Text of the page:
1. The Gift of a Writers Group.
We 5writers would be lost without one another. After every meeting we come away with new insight, new perspective, new resolve. If you are not yet in a group yourself, I urge you to join an existing writing group or critique group. Failing that, why not form one of your own? It is not hard as hard as it sounds. With the help of social media, you can find other writers in a similar situation. If they are anything like my 5writer colleagues, you’ll also find the gift of four new friends, for life. How great is that?
2. The Gift of Books.
Okay, so maybe this one is too easy. But if you are on someone’s gift list this year, why not ask them to skip the chocolates and bath soap and instead offer you the ‘gift’ of a writing book? There are many favourite authors represented on the shelves of the 5writers: Donald Maass, James Scott Bell, selected offerings from the people at Writers’ Digest. I’m sure you’ll find one to re-kindle your imagination.
3. The Gift of Travel.
Do you have an exotic setting for your new novel? If you do, and assuming it is not some imagined, dystopian universe, maybe it is time for a road trip? Nothing spurs the creative juices like travel, especially if the destination is intrinsic to your plot. I know 5writer Joe is longing for Amsterdam, but how about you?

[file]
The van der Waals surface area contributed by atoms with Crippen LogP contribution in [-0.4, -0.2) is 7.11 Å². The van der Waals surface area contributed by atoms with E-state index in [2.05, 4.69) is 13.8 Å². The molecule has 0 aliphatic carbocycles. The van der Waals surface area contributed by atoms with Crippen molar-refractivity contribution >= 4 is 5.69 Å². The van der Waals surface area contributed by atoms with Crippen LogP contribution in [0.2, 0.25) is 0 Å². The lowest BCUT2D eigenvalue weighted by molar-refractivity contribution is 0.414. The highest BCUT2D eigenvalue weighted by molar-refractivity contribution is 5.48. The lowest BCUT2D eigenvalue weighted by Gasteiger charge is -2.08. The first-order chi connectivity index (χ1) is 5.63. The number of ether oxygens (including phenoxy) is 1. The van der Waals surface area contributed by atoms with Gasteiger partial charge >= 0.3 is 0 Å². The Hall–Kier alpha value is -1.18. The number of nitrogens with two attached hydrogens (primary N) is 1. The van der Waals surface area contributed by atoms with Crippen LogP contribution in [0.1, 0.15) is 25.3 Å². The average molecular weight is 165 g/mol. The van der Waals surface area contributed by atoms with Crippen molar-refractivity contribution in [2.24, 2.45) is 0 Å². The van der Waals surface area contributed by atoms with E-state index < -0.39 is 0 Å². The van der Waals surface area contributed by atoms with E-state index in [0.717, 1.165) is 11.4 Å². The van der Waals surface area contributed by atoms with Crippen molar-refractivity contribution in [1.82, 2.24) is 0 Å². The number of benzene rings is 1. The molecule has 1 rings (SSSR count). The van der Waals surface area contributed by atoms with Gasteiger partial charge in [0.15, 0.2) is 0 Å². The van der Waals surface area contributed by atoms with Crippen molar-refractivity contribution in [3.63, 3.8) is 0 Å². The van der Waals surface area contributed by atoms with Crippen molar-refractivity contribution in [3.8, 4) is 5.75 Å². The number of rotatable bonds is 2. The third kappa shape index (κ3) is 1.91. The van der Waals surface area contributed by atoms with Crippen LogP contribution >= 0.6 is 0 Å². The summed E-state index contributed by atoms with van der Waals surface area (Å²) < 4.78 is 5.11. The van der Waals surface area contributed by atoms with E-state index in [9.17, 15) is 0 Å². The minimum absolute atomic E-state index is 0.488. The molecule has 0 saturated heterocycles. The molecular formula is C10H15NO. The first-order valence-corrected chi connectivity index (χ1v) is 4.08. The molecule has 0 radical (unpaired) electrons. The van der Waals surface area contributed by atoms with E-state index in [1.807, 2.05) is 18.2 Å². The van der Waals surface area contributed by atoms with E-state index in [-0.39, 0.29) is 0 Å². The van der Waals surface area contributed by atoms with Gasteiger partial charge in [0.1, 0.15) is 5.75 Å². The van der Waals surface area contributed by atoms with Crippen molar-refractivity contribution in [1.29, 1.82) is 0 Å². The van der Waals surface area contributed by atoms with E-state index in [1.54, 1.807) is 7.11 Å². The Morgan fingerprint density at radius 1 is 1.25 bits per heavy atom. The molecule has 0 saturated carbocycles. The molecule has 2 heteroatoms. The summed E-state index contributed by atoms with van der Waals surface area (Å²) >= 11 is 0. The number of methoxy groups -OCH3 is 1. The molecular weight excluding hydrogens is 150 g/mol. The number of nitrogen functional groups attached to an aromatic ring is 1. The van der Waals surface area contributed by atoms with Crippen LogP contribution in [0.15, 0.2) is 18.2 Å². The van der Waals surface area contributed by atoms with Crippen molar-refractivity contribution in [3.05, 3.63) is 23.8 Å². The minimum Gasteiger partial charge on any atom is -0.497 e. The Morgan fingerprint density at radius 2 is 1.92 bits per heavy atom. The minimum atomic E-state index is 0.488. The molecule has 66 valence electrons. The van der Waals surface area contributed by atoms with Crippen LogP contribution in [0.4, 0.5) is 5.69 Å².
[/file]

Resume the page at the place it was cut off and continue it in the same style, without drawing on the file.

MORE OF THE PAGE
4. The Gift of Experiential Activities.
We are writers. We ‘imagine’ things. But our craft demands that no matter what our imagination envisions, it must be compelling and believable. This is especially true for crime writers. So what are you waiting for? Get off your duff and get out there, don’t just sit in your office playing solitaire or doing the NY Times crossword puzzle every day. If your hero drives a twin turbo, supercharged Bentley Continental GTS, don’t just look at a pic of it on the internet. Head out to the dealership and take a look for yourself. Maybe they won’t let you actually test drive it, but you’ll at least get to explore the touch and smell of the buttery leather seats and maybe sit in the driver’s seat and check out the instrumentation. Or maybe you need to try skeet shooting, or downhill skiing, or bungee jumping (hey, this is your book, not mine). My point is that, to be a better writer, don’t just make it up. Try it out! Not only will your writing be more authentic, the thrill of the ‘experience’ may also inspire fresh enthusiasm to make the scene the very best it can be.